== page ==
Ideally, if possible, get the help of CX (customer experience) experts and brand strategists in your niche to see what insights they have and what they’d recommend changing. 


Step 2: If you haven’t already, drill down on your customers and competitors

At this stage, try to get the feedback of your customers to find out what branding details are causing a hindrance to their customer journey and what elements they’d like to keep and/or change. 

For example, your content materials may use high-level professional language with a lot of jargon, which may cause difficulty for your customers to follow through. 

Consider running incentivized surveys or enlisting the help of your brand loyalists to get customer feedback. 

Alternatively, you can also take a look at what your competitors are doing to find out what branding elements you like on their website/social media pages and how you can replicate those details for your own brand. 

Step 3: Develop a brand story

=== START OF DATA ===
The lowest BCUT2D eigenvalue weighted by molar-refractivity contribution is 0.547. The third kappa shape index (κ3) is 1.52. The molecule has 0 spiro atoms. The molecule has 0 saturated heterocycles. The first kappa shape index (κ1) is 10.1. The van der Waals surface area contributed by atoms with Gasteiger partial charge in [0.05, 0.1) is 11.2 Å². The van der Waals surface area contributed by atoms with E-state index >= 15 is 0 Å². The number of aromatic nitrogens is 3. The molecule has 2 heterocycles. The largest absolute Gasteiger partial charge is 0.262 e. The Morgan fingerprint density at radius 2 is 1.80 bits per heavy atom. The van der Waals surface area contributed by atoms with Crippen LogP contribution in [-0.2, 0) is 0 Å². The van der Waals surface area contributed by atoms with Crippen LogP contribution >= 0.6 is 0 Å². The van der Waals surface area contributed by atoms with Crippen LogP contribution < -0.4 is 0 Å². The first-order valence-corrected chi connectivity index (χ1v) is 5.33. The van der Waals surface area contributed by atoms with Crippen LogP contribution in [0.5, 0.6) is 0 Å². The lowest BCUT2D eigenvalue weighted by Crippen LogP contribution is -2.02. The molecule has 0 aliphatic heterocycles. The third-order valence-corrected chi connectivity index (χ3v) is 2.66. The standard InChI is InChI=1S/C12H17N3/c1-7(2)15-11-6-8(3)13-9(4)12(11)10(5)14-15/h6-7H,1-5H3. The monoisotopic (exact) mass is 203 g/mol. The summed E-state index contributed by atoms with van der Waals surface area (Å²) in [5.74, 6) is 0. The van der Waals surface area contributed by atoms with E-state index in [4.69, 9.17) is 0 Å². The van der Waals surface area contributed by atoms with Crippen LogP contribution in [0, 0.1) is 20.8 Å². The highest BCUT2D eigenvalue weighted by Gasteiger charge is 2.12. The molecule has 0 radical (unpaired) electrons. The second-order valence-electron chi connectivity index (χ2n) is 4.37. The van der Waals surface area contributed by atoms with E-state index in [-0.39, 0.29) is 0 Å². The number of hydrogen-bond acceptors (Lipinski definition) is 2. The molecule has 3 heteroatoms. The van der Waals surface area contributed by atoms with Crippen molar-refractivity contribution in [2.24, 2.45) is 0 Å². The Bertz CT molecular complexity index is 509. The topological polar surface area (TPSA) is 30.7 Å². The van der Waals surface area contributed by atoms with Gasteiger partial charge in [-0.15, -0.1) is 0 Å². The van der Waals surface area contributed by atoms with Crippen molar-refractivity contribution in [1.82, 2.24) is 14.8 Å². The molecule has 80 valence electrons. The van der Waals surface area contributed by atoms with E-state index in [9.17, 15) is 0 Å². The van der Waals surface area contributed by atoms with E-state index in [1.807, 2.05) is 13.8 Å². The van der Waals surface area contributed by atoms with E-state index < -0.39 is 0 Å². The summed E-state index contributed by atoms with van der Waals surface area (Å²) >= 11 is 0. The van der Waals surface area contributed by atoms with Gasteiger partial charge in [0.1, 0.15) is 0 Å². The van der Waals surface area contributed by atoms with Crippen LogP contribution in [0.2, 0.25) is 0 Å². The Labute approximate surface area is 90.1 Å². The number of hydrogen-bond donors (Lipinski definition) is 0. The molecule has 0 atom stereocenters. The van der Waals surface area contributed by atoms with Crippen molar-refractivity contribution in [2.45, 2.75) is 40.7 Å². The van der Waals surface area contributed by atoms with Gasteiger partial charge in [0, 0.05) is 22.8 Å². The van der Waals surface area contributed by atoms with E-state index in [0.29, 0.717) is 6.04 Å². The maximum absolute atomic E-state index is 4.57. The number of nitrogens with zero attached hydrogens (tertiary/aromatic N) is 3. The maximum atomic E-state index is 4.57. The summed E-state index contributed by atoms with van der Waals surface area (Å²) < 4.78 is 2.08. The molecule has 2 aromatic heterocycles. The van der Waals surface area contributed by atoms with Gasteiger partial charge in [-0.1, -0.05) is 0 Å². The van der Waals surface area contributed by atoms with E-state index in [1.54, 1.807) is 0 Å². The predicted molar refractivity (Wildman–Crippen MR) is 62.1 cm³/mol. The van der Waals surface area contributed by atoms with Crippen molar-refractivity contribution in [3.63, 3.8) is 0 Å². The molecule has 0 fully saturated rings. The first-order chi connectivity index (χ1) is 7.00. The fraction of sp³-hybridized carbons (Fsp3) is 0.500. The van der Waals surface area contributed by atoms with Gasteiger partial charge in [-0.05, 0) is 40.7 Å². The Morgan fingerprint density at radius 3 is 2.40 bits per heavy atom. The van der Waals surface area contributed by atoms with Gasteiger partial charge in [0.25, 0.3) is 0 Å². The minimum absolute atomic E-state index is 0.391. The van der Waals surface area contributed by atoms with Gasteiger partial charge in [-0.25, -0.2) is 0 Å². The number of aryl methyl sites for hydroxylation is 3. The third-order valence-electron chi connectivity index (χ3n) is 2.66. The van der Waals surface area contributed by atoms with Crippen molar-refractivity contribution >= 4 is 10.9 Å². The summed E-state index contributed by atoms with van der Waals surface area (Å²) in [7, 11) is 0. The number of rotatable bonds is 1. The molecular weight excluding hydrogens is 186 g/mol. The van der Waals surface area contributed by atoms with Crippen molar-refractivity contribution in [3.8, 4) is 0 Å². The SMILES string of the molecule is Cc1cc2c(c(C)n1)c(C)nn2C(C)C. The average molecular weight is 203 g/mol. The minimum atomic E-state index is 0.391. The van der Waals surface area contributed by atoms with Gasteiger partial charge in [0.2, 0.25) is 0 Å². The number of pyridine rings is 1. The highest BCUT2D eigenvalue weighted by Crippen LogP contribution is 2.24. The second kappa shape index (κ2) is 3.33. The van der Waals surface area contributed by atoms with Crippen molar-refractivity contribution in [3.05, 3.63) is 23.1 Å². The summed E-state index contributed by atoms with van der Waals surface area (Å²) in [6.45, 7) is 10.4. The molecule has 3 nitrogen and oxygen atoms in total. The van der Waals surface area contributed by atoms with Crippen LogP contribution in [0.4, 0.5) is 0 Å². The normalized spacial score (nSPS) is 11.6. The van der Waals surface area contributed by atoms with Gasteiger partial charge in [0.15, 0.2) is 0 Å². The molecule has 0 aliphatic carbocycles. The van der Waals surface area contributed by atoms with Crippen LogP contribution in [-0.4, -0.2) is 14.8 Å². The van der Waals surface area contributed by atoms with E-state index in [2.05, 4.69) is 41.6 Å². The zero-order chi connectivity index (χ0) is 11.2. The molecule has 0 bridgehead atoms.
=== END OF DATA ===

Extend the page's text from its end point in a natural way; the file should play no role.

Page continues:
Next up — the actual task of creating a brand guide begins! 

Start with a brand story — this story highlights the mission, vision, goals, history, and USP of your brand and allows all stakeholders to understand what makes you stand out from the crowd. 

Experts recommend enlisting storytelling techniques that drive emotions and help create a genuine connection with the brand.  

For example, Ben and Jerry’s About Us page is a classic example of what a brand story should look like as it takes the reader on a journey through the decades and shares the issues they care about. They also have a separate page on their brand activism and company core values: 


To create such brand stories for your company, here’s a reference infographic that highlights the key elements you should consider:


Step 4: Identify the elements that need to be included

This section will make up the bulk of your brand guide. At this stage, you’ll need to strategize and decide on the following details (and sub-details):

  • Brand Function 
    1. Mission/vision statement
    2. Company values
    3. Product and company USP

  • Brand Identity Elements
    1. Logo variations (primary, secondary, grayscale, etc.)